Age-related human hematopoietic stem and progenitor cell (HSPC) exhaustion and myeloid-skewed hematopoiesis are associated with an increased risk of myelodysplastic syndrome (MDS) and leukemic transformation. Secondary acute myeloid leukemia (AML) that evolved from prior MDS carries mutations in genes encoding the RNA processing machinery, but how alternative RNA splicing distinguishes aging HSPCs from leukemic stem cells (LSCs) and whether modulation of RNA splicing could sensitize LSCs to therapies have not been determined. Using RNA sequencing (RNA-seq) and splice isoform-specific PCR, Crews et al. uncovered RNA splice isoform signatures that distinguish normal young and old HSPC from their malignant counterparts.
By comparing transcriptomes and splice isoform profiles of normal young and old HSPC, the authors first showed that differential splicing regulation, epigenetic regulation and inflammation pathways are associated with HSPC aging. By performing RNA-seq of flow cytometry purified secondary AML progenitors they identified the spliceosome as the most commonly disrupted gene set compared with normal progenitors. Pathway-specific analyses showing that spliceosome disruption was associated with splicing alterations of stem cell regulatory genes, inflammatory genes, or anti-apoptosis genes allowed the authors to generate a splice isoform signature for LSC. This finding could be prognostically relevant because an unsupervised clustering analysis of datasets from the Cancer Gene Atlas showed 6 distinct subgroups based on splice isoform signatures, some of which were associated with a distinct overall survival advantage or disadvantage.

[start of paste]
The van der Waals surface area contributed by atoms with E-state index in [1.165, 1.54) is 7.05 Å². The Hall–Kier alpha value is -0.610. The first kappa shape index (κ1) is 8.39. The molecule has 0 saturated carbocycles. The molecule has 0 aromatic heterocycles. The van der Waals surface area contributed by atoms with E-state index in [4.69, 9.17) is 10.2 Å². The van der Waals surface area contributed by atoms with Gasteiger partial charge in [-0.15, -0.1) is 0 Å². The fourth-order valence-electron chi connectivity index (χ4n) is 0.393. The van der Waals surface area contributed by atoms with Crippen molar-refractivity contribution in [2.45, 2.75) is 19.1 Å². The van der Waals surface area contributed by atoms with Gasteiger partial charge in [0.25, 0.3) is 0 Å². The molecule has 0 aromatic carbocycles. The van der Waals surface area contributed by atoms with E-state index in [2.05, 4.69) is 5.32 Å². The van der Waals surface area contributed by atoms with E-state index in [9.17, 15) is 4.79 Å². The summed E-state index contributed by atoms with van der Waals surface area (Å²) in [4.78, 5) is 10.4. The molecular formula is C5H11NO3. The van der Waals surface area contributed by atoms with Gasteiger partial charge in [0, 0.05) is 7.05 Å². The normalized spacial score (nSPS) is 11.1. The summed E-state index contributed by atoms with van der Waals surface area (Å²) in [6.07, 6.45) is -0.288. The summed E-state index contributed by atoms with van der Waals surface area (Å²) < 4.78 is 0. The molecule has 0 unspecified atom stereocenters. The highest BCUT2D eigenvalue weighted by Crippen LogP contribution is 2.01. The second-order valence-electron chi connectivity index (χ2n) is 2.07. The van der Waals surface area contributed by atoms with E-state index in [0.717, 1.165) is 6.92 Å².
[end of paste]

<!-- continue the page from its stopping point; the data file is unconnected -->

Last, the authors tested the hypothesis that LSC maintenance was dependent on the demonstrated aberrant splicing by treating patient-derived AML specimens with an inhibitor of the SF3B subunit of the spliceosome, 17S-FD-895. The authors were able to reverse the prosurvival splice isoform switching by triggering exon skipping in anti-apoptotic genes MCL1, BCL2L1, and BCL2. This selectively inhibited in vitro clonogenicity and self-renewal, as well as the in vivo serial transplantation potential of LSC, compared with that of normal HSPC in xenografted mice, presumably because of selective reliance by on the prosurvival signals. This study provides a proof-of-concept that the deleterious mutations that characterize some forms of AML can be used against them.
L. A. Crews et al., RNA splicing modulation selectively impairs leukemia stem cell maintenance in secondary human AML. Cell Stem Cell 10.1016/j.stem.2016.08.003 (2016). [Abstract]
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